to be Issued
upon Exercise of
Outstanding
Options, Warrants
and Rights (1)
     Weighted-Average
Exercise
Price of Outstanding
Options,
Warrants and Rights
     Number of Securities
Remaining Available for
Future Issuance Under Equity
Compensation Plans
(Excluding Securities
Reflected in Column (a)) (2)
 

Equity compensation plans approved by security holders

     641,007         N/A         2,899,294   

Equity compensation plans not approved by security holders

     N/A         N/A         N/A   

Total

     641,007         N/A         2,899,294   

 

(1) Amount includes 641,007 performance shares and performance units granted pursuant to the 2006 Incentive Plan, 2010 Value Creation Rewards Plan, and the 2014 Equity Incentive Plan, the vesting of which is contingent upon corporate performance, which shall be measured by evaluating either: (i) the total shareholder return of our common stock relative to a peer group during the applicable performance period; (ii) the achievement of certain absolute return on invested capital targets by the Company during the applicable performance period; or (iii) the achievement of certain absolute cumulative earnings per share targets by the Company during the applicable performance period. Amount does not include outstanding awards of service-based restricted shares and restricted stock units totaling 103,651 which are subject to vesting on the third anniversaries of their respective grant dates conditioned only upon employment of the participants on such anniversary dates.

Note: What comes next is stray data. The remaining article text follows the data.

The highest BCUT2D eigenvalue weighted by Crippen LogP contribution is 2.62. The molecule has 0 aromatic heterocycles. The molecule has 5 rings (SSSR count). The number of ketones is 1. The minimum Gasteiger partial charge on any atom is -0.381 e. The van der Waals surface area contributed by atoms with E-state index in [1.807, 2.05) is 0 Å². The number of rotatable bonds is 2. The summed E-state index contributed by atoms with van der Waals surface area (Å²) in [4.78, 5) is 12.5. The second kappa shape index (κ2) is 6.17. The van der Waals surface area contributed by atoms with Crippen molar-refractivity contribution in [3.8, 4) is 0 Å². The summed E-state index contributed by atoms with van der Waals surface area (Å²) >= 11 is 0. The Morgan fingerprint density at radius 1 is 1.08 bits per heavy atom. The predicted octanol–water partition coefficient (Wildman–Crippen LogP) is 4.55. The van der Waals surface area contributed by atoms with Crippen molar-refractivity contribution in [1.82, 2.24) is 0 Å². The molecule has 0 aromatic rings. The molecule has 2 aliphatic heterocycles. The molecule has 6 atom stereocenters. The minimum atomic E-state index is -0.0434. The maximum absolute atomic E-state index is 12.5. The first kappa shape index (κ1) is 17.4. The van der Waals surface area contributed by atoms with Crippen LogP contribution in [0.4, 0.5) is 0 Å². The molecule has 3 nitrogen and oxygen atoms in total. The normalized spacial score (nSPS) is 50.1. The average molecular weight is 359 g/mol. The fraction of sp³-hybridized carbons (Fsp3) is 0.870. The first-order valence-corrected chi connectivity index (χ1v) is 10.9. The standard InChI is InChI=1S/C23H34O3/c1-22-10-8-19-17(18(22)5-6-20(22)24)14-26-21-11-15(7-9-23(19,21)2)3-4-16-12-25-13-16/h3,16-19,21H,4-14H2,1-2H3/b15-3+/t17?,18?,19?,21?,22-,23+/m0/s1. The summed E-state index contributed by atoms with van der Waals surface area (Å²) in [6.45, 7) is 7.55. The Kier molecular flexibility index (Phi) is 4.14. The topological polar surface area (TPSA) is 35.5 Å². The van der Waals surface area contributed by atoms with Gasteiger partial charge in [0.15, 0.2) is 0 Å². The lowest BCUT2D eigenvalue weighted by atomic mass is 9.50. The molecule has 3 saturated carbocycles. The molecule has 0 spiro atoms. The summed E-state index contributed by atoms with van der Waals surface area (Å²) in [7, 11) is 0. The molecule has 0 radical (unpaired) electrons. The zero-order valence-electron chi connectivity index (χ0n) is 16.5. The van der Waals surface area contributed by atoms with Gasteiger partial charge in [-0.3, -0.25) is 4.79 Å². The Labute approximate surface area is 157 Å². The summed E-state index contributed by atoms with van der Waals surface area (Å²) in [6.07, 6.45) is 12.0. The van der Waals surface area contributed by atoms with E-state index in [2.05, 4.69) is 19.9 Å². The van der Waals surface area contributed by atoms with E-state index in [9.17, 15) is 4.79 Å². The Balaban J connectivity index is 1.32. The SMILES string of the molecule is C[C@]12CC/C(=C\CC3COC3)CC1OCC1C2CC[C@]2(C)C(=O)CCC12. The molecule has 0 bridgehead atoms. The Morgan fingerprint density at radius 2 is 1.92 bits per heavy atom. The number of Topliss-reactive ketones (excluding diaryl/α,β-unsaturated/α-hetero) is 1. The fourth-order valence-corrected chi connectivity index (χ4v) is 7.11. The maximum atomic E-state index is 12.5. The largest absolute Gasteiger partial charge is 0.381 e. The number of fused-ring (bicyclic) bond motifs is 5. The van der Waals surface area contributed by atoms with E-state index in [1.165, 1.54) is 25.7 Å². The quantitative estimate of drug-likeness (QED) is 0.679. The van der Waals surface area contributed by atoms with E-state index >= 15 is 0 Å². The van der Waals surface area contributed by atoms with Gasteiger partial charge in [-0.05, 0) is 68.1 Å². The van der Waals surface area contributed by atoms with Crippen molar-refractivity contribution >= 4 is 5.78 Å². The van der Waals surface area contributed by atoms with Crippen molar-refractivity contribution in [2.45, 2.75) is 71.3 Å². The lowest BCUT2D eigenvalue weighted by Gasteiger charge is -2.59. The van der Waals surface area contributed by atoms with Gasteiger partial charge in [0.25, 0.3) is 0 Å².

(2)   Amount includes the following shares available for issuance as of August 31, 2016: 971,627 shares under the 2006 Incentive Plan, 395,987 shares under the 2010 Value Creation Rewards Plan, and 1,531,680 shares under the 2014 Equity Incentive Plan. The Equity Plans utilize fungible reserves, based on the following ratios: (i) 1.77 for the 2006 Incentive Plan; (ii) 2.48 for the 2010 Value Creation Rewards Plan; and (iii) 1.77 for the 2014 Equity Incentive Plan.

 

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COMPENSATION DISCUSSION AND ANALYSIS

The following Compensation Discussion and Analysis discusses the executive compensation philosophy and objectives of the Compensation Committee and describes the executive compensation plans and programs of the Company. It also presents significant compensation determinations made in fiscal year 2016 for our named executive officers and other significant events. The Compensation Discussion and Analysis is presented in the following sections: Executive Summary , Compensation Philosophy and Objectives , Components of Our Executive Compensation , and Other Elements of Our Compensation Programs.